2. Believe "Radical Acceptance" Brings Peace: One of the most plaguing of human conditions is a sense of not feeling quite good enough. Believing you are somehow missing the mark means you spin your wheels with anxious energy by always weighing out how to get it "right," how to appear "good enough" or ways to dupe people into thinking you are better than you believe yourself to be. Feeling as if something fundamental is missing from your core means you don't see yourself as belonging and this brings on a crushing sense of aloneness. You have the capacity to stop doing this. The key to internal peace, no matter what obstacle you are facing, is to radically accept yourself just as you are. All human beings struggle with imperfection; it's a component of human existence as opposed to something actually being inherently wrong with you. Whatever you are struggling with in your head or about yourself, allow it to be present with self-compassion -- not self-criticism. When you radically accept yourself, you feel truly free and at ease, this leads to more intimacy and connection with others. The more we openly connect with others, the less alone we are in facing life's hardships. Openly connecting, without walls, provides a resilient buffer to all that ails.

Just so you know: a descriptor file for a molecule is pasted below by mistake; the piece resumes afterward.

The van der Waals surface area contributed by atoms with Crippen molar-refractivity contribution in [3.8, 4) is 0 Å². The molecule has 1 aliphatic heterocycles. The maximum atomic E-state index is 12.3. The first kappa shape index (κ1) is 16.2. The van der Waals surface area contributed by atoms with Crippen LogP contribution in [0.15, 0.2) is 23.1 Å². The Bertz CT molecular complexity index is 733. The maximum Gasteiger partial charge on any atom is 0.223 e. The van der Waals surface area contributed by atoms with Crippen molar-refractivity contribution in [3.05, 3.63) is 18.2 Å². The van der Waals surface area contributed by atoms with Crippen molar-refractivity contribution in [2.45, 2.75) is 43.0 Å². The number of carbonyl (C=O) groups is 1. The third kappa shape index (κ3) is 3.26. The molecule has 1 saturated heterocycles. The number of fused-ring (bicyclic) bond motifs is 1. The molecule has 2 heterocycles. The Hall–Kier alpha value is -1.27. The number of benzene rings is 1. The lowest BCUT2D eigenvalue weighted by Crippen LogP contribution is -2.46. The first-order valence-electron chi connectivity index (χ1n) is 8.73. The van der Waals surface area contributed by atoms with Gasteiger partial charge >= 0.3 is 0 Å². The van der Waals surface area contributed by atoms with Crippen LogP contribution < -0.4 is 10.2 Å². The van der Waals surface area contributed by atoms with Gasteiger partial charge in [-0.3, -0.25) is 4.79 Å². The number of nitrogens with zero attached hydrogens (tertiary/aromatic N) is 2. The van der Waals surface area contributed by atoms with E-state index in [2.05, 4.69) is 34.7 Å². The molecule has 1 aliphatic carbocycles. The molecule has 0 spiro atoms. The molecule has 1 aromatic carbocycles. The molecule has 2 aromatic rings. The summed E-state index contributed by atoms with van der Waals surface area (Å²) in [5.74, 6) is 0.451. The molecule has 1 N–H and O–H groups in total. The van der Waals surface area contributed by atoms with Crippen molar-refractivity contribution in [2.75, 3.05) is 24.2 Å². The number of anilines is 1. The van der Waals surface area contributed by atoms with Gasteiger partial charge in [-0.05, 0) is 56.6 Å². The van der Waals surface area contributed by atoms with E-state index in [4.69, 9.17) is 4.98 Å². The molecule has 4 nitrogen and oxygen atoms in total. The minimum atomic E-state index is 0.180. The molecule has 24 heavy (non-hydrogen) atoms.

3. Believe Being a Good Person Matters: Doing the "right" thing, being someone you would want as a friend or colleague, treating others with kindness and respect, even when they disappoint you, helping those who need it when you can, is meaningful. This concept is deeply rooted in our civilization -- the Golden Rule in Christianity -- "Do onto others as you'd have done to you" -- Buddhism's concept of "Karma" -- Judaism with the Yiddish term "Mensch" -- and many other examples. Striving to operate in this manner brings a profound sense of comfort and wellbeing. Your intentions should line up with your actions and your speech. The more you can be integrated in this way and not act in a manner that is harmful to others or disrespectful of yourself, the easier it will be to experience consistent internal contentment. Believing the world is generally a good place with good people in it is reinforced when we ourselves work to act in accordance with this idea. The more we believe we are in a safe loving world, the less terrifying adversity seems and the more mental space we have to problem solve and work through difficulties.